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UK Law Hosts Senior U.S. District Judge as Final Speaker for 2016-17 Judicial Conversation Series

April 19, 2017

The University of Kentucky College of Law hosted Senior U.S. District Judge Curtis Lynn Collier of the Eastern District of Tennessee on Wednesday, April 12, as the final speaker for the 2016-17 Judicial Conversation Series.

Judge Collier was born in Marianna, Arkansas, and received a Bachelor of Science degree from Tennessee State University in 1971 and a Juris Doctor degree from Duke University School of Law in 1974. Following graduation, Judge Collier joined the U.S. Air Force. He later served as the assistant U.S. attorney of the Eastern District of Louisiana and went on to hold the same office in the Eastern District of Tennessee. In 1995, President Bill Clinton nominated, and the Senate confirmed, Judge Collier to a seat on the U.S. District Court, Eastern District of Tennessee, where he served as chief judge from 2005-2012. He assumed senior status in 2014. 

Joined by Judge Jennifer B. Coffman (Retired), Eastern and Western Districts of Kentucky, who served as moderator, Judge Collier began the open forum in the UK Law Courtroom by discussing the ways his career prepared him for the bench. The conversation quickly shifted to the focal point of the open forum: judicial clerkships.

Judge Collier encouraged students in attendance to obtain judicial clerkships. He noted that each judge uses law clerks differently, and over the span of his career, he has had over 30 who usually serve 1-2 year terms. When hiring a law clerk, Judge Collier makes a point to review every application, typically 400-500, as he searches for well-rounded, motivated applicants who stand out from the crowd.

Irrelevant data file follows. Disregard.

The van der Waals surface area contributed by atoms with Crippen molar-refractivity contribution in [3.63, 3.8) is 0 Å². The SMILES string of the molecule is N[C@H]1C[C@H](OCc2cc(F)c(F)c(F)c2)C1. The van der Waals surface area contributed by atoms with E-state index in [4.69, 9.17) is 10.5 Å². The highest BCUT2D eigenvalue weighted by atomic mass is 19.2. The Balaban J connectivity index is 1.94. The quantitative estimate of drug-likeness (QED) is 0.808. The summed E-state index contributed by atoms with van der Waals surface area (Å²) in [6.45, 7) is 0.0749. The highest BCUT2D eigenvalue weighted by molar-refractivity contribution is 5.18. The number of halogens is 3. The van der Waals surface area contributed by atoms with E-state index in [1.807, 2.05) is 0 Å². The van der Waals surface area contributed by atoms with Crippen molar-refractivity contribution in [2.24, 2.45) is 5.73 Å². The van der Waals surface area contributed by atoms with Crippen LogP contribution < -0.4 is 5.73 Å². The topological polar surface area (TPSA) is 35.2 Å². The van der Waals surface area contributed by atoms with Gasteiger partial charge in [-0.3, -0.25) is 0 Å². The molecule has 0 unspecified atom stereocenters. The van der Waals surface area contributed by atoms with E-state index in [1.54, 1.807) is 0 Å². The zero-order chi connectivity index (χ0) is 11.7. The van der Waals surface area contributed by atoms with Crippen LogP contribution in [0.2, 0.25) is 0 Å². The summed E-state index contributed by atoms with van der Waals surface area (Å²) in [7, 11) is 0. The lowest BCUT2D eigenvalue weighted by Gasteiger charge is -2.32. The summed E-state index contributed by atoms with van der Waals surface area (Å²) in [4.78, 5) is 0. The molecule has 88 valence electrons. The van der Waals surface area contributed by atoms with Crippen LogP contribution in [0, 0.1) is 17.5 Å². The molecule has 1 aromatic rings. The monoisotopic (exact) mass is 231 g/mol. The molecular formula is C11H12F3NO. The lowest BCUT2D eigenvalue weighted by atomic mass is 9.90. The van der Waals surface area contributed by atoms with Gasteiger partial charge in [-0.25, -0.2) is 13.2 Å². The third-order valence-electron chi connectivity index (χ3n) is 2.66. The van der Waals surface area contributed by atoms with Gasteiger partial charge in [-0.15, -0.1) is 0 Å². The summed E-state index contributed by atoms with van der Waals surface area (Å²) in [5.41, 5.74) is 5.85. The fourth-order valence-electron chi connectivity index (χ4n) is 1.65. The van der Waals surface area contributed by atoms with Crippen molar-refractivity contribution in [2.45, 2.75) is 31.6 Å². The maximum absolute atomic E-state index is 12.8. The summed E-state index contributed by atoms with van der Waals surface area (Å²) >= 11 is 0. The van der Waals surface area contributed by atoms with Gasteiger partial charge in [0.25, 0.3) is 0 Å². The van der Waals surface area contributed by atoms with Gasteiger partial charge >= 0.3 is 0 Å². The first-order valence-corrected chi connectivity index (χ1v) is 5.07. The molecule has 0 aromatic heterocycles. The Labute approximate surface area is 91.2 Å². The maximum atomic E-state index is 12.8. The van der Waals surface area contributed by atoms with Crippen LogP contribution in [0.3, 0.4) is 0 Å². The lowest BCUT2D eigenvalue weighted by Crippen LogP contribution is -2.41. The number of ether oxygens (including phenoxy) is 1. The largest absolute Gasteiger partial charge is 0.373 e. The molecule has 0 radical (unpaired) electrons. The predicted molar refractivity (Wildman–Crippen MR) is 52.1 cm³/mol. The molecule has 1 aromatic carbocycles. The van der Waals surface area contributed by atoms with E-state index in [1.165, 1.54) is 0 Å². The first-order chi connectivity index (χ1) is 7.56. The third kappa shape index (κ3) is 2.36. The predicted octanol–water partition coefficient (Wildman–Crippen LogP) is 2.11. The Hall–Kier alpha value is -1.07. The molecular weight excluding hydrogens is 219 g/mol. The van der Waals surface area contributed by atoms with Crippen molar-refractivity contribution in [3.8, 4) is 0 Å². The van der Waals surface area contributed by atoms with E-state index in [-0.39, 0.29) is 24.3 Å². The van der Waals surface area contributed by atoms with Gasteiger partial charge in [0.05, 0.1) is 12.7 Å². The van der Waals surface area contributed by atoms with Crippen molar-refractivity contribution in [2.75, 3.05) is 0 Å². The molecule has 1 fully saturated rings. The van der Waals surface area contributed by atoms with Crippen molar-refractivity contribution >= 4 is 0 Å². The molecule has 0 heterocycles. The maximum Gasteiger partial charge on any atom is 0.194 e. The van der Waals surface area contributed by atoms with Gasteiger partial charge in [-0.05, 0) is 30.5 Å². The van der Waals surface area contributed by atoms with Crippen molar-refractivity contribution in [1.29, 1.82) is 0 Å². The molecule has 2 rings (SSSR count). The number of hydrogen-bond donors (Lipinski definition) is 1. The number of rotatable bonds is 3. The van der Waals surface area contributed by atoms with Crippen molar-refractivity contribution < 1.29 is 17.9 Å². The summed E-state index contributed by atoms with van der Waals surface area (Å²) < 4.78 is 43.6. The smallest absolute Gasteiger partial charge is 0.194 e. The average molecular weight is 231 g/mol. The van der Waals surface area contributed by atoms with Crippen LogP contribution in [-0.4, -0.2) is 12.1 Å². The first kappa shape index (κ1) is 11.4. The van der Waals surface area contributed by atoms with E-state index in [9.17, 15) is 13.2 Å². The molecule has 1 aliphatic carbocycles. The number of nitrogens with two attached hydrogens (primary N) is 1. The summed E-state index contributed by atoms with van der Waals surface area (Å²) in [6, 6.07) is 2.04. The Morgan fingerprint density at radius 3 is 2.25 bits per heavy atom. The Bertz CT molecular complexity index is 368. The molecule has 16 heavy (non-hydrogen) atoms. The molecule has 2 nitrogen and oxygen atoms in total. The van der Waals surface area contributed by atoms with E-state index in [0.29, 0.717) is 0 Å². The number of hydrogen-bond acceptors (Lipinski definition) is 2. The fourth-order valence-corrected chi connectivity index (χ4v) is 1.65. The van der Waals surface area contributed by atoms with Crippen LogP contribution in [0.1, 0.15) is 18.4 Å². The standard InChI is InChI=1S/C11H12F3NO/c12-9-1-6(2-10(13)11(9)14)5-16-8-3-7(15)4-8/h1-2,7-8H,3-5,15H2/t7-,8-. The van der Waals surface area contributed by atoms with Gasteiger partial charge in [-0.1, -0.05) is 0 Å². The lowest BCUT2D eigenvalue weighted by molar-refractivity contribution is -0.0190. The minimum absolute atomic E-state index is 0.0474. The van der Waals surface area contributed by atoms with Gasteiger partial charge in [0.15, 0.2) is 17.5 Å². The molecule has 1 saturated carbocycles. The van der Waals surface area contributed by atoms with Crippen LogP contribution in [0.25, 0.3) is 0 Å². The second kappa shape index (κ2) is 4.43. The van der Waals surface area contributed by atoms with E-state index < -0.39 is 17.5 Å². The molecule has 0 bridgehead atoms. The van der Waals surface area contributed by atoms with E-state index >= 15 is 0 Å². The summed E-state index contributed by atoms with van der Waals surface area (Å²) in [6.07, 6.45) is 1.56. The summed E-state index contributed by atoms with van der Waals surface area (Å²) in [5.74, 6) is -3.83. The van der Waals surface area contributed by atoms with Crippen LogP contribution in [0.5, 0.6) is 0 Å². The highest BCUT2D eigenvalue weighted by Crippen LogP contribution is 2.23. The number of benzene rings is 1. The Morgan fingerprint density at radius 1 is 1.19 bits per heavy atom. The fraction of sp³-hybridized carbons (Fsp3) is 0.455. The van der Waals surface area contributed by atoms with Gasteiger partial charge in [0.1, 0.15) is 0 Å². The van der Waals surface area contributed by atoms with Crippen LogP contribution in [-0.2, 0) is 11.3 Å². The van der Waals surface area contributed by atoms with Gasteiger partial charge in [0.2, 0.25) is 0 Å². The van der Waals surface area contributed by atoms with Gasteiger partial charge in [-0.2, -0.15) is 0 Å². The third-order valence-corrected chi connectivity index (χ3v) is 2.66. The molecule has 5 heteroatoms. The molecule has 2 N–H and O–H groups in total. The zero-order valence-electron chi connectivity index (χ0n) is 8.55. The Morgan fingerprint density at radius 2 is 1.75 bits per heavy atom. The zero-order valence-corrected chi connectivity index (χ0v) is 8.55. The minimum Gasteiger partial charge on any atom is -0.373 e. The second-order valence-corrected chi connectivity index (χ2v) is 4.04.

“If you hire good people, you don’t have to stand over their shoulders and tell them what to do,” said Judge Collier.

Judge Collier went on to talk about the cherished relationships he has with his law clerks. When they begin their clerkships, he makes sure they know the importance of their work – after all, their job is to prepare him for court. He also makes it a priority to stay up-to-date on significant life events, which he shares through an internal newsletter. And sometimes those life events call for something extra – like when a law clerk welcomes a baby into the world. Judge Collier gifts the new parents a graphic onesie featuring a cracked egg and baby eagle. The bodysuit for the tiny tot reads, “Legal Eaglet, Future Collier Law Clerk.”

In addition to judicial clerkships, Judge Collier spoke about civility in the legal profession, his interests outside of the courtroom, and the impact of law school faculty. Looking back, Judge Collier told students he wished he would have made better use of his law school professors, encouraging today’s students to do just that.

“Your professors are invaluable,” said Judge Collier. “They are mentors; they are guides; and they can steer you in the right direction.”

Judge Collier wrapped up the conversation by answering intriguing questions from students in attendance. In conjunction with his visit, he served as guest lecturer earlier in the day for Professor Wendy Greene’s Constitutional Law II class and Professor Marianna Jackson-Clay’s Civil Pretrial class. Following the forum, he had lunch with 20 law students interested in federal and state judicial clerkships. And, upon his arrival, he visited with high school students interested in law at Carter G. Woodson Academy in Lexington.

Dean David A. Brennen initiated UK Law’s Judicial Conversation Series in 2012. Judge Coffman serves as the facilitator for the series. The purpose of the series is to provide thoughtful and engaging interactions between distinguished members of the judiciary and law students. Previous speakers have included Kentucky Supreme Court Justices Minton (Chief), Abramson, Cunningham, Keller, Noble, Scott and Venters; U.S. Tax Court Judge Joseph Goeke; U.S. Bankruptcy Court for Eastern District of Kentucky Judge Tracey Wise (Chief), Judge Roger L. Gregory, 4th Circuit U.S. Court of Appeals, and Senior District Judge Thomas B. Russell.